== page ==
On this day in history, one of the most famous women in history Cleopatra took her own life. She was, born in 69 B.C., and was made Cleopatra VII, queen of Egypt, upon the death of her father, Ptolemy XII, in 51 B.C. Her brother who was also her husband was also crowned Pharaoh the following year. The two siblings soon became rivals and hated each other. Both were members of the Macedonian Dynasty and descended from the Macedonian General Ptolemy. Although Cleopatra had no Egyptian blood, she was popular with them, as she was the first member of her dynasty who learned Egyptian. In order to win popularity, she claimed to be the daughter of the Egyptian God Ra, the sun god. When Cleopatra fell out with her brother, they plunged Egypt into civil war.
Cleopatra had the worst of it and was on the verge of defeat. However, she was saved by Julius Caesar. He was visiting Egypt in pursuit of his arch-enemy Pompey. However, Pompey was assassinated on the order of Cleopatra’s brother. Julius Caeser decided even after the death of Pompey to restore order in Egypt. It was a very strategic country for Rome. During the preceding century, Rome exercised increasing control over the rich Egyptian kingdom. Caesar, with his legions, helped her to win the war with her brother and become the sole ruler. They became lovers and they had a child Caeserion or ‘little Caeser’.
After Caesar’s death, Cleopatra was very vulnerable to her enemies. However, she found a new ally and a new lover in Mark Anthony. This was despite the fact that he was already married. He was vying with Octavian for control of the Roman Empire. Mark Anthony and Cleopatra became joint rulers of the Roman East and Egypt. However, after their defeat at the naval battle of Actium, their power collapsed. Octavian followed up his victory and was on the point of invading Egypt. Mark Anthony and Cleopatra deserted by their allies, had nothing left. Her situation was hopeless.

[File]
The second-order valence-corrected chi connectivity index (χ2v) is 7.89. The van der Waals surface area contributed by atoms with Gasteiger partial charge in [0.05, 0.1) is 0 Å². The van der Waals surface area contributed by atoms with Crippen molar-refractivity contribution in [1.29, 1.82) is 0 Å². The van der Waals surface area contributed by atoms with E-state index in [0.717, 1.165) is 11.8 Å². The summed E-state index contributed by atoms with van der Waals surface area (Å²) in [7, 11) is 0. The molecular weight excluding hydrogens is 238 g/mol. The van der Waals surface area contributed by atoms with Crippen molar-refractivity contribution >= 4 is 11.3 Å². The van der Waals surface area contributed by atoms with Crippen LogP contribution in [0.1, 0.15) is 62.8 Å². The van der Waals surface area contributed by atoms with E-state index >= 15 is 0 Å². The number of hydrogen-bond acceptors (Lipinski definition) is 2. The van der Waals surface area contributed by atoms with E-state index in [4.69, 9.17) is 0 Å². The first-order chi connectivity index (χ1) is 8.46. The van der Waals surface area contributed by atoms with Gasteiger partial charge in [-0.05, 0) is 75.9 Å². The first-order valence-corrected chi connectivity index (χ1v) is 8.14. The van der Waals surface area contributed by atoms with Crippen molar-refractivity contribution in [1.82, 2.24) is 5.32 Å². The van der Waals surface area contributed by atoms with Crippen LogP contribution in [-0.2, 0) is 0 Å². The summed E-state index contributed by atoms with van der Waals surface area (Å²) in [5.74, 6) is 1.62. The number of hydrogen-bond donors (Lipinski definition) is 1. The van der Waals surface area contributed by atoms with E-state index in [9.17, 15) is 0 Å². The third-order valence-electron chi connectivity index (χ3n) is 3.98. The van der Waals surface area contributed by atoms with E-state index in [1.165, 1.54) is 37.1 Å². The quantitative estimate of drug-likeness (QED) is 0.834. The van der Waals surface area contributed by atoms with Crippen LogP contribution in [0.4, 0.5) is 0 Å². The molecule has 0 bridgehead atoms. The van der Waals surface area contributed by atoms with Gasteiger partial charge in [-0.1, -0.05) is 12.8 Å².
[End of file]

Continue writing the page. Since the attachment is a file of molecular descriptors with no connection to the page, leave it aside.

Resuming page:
Cleopatra was not going to let herself be taken, prisoner. She decided to kill herself. Cleopatra knew that Octavian hated as did most of the Roman population. She feared that she would be dragged through Rome in chains to the jeers of the Roman mob. A proud queen she would not demean herself and beg for her life, from her hated enemy. The legend claims that she killed herself by placing her hand in a basket with an asp a poisonous snake. Some have disputed this version of events.
Upon her death, Egypt was to become a province of the Roman Empire and was to remain so for several centuries. Furthermore, she was the last of the Ptolemaic Rulers, who had ruled Egypt for three hundred years.